Research suggests the more conservative you are, and the less empathy you have, the more likely you are to support the easing of COVID-19 restrictions

28 February 2022

A CQUniversity-led survey conducted among American adults' mid-way through the pandemic' has shown evidence that suggests the more conservative someone is socially and economically' and the less empathy they have for others' the more likely they are to support the easing of restrictions.

The survey asked respondents about the extent to which they supported or opposed the easing of COVID-19-related restrictions' with analysis indicating distinct demographic predictors including age' gender' political affiliation' and social and economic conservatism predicting attitudes to restrictions.

The findings suggest that those with more conservative ideals or political affiliations were less in favour of health-related pandemic restrictions' particularly those respondents who were more socially or economically conservative' or those who identified as Republicans compared with Democrats.

Also investigated were what personality factors influenced attitudes to restrictions with respondents who were more individualist rather than group oriented' less empathic' and with traits stressing competition' more likely to support the easing of restrictions.

Among the strongest predictors of wanting to ease restrictions were beliefs in conspiracy theories related to the pandemic' as well as holding more general conspiracy beliefs such as the World being controlled by powerful secretive forces or events such as UFO sightings being part of government coverups.

Lead researcher' Dr Adam Gerace from CQUniversity Australia explained that the findings' while based on research conducted in the USA' could also apply to an Australian context and assist in the development of messaging for future public health campaigns.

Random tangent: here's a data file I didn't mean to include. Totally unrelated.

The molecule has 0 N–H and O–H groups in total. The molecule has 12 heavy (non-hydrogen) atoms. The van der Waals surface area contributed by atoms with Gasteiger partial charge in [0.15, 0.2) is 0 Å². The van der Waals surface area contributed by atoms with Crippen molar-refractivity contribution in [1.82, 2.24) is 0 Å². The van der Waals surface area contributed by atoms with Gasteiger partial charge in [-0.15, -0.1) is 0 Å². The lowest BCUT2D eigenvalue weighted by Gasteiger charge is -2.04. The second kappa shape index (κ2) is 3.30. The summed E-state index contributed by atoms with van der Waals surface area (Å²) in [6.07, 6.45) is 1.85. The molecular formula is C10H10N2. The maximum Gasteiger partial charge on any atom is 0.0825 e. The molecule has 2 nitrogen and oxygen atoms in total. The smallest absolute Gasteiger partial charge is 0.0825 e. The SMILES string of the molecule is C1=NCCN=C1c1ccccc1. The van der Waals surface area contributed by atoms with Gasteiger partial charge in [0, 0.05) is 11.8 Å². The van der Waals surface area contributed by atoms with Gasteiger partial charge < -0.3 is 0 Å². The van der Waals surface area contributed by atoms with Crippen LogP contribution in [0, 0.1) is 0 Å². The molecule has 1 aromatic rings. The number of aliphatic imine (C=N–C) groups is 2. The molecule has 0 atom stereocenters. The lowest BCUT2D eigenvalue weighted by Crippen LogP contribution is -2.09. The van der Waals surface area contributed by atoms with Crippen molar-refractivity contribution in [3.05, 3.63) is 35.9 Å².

"The results from this study show the importance of different demographic and personality characteristics' as well social ideals' to understanding how people respond to restrictions and what their level of adherence to messaging and governmental directives will be'" Dr Gerace said.

"It also shows that the level of concern or empathy people display for others on the one hand' and preferences for individual freedoms or not liking to be told what to do on the other' can lead to very different responses to restrictions and directives.

"Data from the findings also indicates that both specific pandemic related beliefs' such as concerns for loved ones or judgements of how one's social life have been affected' and more general beliefs' such as in conspiracy theories impact on decision-making around COVID-19 limiting behaviours.

"Understanding the factors that help explain attitudes towards COVID-19 restrictions can inform how best to position health messaging and initiatives going forward' particularly as states or countries open borders."

Dr Gerace added the survey results showed that regardless of demographic predictors' respondents at the time the survey was conducted were generally in favour of maintaining restrictions.

"The pandemic is now entering its third year and so it's likely that many people may have moved from strongly supporting lockdowns to acknowledging the reality that countries are choosing to open' even if they still hold concerns about doing so'" he said.

"Our findings also showed that respondents who were more oriented towards the future were in favour of lifting restrictions during the pandemic' perhaps because they were realistic about the need to ease restrictions in order to reopen the economy.

"Generally' respondents felt that engagement in protective behaviours' such as staying at home while feeling unwell and practicing good hygiene such as handwashing and sanitising' was important.

"The respondents who also felt confident in their ability to follow government directives or restrictions also supported restrictions. This highlights the importance of citizens in any country feeling that they are able to manage risks and adhere to often changing circumstances."

The study' authored by Dr Adam Gerace and Dr Gabrielle Rigney of CQUniversity Australia' and Dr Joel Anderson of Australian Catholic University and La Trobe University is now published in PLOS ONE